Written by Diane Wild, Senior Consultant, Communications and Public Affairs

The Multiple Sclerosis Clinic brings specialized care closer to home.

When Sharon’s multiple sclerosis (MS) progressed to the point she needed a wheelchair, her options for treatment suddenly became very limited. She had previously travelled to Fraser Health’s MS Clinic in Burnaby Hospital to visit a neurologist and specialized nurse, but now she couldn’t get in and out of a car, never mind cope with the long drive. She suddenly felt cut off from the people who had been helping her manage her illness.

Jill Nelson had a solution. The nurse clinician, who has worked at the clinic for 12 years, let Sharon know that a satellite clinic had opened at Abbotsford Regional Hospital.

“It was a life-saving experience to be able to go to the clinic closer to home,” said Sharon, who was first diagnosed with MS about 15 years ago.

The Abbotsford clinic had initially operated monthly, then bi-monthly and now weekly as demand increased in the Fraser Valley. As demand increased, Jill and her colleague Anna Kazimirchik were spending a lot of time travelling or with downtime between patients in Abbotsford, away from tasks they could be doing in Burnaby. So with the support and advocacy from the MS Society and the assistance of Fraser Health’s virtual care team for fine tuning, the MS Clinic developed a virtual nursing program using Skype for Business, supporting more than 90 patients since launching last year.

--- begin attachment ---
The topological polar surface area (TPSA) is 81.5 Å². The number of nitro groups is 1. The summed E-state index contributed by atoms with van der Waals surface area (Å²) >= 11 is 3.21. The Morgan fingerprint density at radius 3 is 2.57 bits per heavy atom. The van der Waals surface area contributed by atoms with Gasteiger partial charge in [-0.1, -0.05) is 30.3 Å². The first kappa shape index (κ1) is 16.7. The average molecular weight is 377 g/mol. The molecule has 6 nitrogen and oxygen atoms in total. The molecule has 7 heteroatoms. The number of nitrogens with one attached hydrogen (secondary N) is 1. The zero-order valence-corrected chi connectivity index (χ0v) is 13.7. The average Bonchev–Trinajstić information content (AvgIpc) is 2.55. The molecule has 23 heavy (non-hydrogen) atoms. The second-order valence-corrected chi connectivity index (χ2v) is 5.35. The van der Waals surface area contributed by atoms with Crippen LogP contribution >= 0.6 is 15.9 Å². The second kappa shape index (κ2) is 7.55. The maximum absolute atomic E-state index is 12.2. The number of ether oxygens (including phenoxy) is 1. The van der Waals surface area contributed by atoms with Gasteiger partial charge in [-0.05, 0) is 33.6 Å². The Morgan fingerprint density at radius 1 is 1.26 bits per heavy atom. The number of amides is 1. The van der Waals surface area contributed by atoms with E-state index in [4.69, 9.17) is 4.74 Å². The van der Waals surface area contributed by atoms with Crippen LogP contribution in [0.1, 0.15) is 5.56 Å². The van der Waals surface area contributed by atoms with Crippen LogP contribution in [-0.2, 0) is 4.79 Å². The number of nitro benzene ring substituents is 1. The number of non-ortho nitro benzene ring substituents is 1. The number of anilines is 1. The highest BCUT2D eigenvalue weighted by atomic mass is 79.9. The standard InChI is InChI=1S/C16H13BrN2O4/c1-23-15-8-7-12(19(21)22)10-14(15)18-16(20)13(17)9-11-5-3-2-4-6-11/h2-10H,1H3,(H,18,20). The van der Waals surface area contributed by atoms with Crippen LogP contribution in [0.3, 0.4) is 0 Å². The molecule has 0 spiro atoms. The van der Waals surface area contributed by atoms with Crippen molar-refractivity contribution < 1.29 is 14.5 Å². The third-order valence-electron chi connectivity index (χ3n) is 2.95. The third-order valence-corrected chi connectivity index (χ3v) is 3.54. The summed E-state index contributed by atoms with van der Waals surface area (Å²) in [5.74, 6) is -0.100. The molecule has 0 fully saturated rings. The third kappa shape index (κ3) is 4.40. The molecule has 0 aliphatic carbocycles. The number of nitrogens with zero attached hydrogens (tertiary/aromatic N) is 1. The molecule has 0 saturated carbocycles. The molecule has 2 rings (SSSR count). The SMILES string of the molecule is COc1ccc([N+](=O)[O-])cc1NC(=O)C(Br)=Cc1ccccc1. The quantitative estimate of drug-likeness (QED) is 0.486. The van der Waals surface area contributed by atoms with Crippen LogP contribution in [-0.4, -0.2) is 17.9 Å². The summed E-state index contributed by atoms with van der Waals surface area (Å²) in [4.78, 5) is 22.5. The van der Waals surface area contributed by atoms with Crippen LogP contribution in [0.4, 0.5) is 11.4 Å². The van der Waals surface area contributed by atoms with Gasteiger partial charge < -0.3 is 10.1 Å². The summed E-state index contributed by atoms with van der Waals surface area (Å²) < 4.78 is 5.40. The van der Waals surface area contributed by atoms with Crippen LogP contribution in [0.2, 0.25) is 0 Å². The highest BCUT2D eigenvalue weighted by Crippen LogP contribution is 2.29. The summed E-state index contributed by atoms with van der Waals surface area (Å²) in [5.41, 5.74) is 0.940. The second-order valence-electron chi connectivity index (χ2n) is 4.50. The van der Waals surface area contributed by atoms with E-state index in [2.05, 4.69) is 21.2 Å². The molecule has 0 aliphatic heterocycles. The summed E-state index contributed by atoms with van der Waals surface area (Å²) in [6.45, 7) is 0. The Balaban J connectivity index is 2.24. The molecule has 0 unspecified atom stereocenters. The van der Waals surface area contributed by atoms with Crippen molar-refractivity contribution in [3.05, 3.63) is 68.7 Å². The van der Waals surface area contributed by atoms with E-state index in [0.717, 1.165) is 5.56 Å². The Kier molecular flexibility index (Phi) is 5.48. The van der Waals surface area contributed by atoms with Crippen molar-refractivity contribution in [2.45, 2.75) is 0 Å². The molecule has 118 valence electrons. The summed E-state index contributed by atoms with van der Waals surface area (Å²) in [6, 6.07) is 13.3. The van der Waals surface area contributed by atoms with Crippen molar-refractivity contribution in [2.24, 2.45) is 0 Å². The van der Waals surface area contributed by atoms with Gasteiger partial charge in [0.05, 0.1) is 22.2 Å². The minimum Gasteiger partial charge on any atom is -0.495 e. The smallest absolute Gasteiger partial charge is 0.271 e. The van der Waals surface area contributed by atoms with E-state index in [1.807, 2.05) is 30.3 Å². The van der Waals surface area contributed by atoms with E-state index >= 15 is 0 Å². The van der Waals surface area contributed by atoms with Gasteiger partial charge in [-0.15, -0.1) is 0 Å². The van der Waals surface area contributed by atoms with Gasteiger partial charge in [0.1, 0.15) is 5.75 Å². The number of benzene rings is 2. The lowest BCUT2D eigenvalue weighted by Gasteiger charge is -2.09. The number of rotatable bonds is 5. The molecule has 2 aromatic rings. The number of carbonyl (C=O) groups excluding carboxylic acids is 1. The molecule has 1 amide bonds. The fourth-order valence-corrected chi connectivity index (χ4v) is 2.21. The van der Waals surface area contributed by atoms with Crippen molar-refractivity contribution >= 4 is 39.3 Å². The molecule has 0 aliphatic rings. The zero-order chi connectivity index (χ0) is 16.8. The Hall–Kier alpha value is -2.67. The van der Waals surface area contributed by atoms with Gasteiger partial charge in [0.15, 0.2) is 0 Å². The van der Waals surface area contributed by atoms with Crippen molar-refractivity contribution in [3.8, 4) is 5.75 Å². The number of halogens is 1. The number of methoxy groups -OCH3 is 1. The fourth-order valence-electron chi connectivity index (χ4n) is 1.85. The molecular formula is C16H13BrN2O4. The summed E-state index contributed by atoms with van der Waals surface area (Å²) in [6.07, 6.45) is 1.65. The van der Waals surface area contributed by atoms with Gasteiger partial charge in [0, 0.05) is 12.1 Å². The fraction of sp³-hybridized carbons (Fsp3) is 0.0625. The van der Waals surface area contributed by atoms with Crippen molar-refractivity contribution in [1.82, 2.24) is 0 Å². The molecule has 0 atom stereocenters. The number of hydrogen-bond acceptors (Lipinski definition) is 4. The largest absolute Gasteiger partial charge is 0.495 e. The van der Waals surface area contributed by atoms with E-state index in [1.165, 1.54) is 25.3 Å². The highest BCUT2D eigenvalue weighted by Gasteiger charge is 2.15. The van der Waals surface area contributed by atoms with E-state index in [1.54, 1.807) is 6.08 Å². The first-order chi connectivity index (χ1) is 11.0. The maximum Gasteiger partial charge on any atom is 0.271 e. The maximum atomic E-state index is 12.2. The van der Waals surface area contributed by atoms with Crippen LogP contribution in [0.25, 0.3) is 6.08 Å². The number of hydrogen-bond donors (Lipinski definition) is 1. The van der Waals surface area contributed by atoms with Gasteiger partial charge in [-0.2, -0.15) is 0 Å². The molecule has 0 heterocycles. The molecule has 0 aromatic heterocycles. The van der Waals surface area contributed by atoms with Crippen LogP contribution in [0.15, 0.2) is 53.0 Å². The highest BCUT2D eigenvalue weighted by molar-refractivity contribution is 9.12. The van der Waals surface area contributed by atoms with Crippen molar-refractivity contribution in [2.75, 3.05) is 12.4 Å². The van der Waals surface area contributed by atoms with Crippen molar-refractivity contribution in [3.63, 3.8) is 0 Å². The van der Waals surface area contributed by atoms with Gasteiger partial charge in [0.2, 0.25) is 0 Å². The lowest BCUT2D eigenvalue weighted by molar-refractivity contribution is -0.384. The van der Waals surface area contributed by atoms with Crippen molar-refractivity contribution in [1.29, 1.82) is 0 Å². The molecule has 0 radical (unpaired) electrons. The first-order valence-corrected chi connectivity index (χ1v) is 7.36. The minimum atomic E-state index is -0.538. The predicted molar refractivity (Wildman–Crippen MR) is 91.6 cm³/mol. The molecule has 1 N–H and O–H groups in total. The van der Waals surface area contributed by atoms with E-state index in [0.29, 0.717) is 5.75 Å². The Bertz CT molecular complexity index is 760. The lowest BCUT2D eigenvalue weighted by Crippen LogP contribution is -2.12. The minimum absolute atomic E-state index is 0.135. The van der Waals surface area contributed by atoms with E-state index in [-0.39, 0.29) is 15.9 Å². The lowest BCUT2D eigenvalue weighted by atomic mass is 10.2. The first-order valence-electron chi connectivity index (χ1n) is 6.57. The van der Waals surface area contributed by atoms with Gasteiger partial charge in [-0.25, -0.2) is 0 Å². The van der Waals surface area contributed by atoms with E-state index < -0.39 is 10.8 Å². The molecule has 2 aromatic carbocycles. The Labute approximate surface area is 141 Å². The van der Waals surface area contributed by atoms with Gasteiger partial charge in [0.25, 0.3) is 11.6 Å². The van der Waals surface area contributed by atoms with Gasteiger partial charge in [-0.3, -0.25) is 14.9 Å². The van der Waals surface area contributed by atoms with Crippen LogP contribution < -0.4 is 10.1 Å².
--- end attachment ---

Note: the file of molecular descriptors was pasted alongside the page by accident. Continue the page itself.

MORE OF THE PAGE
Now, Jill and Anna can see patients in both Abbotsford and Burnaby on the same day, providing education, counselling, monitoring and symptom management in conjunction with a rotation of neurologists who travel to the satellite clinic.  A multidisciplinary team approach remains integral, with the physician easily communicating with the nurses virtually to discuss each patient and plan of care.  An assistant in Abbotsford sets up the equipment and the Skype for Business video for the patient and their escorts and hands out supplemental education pamphlets suggested by the nurse.

“Nurses specialized in MS are few and far between, so virtual nursing allows for highly specialized care even in more remote places,” said Jill. “Plus we had such a bad winter last year, there’s no way we could have done the drive some days.”

She points out that fatigue is one component of MS, so because of the distance some patients would need to arrange to stay overnight. “It’s a disease of young adults, too, so now they don’t have to take the day off work for a half-hour appointment.”

The team is looking at the Abbotsford clinic as a pilot that could be replicated in other communities, with Surrey on the horizon now. The innovative design of the virtual clinic will be presented at an international meeting in the fall.

For further information about connecting patients and providers virtually, contact virtualcare@fraserhealth.ca.

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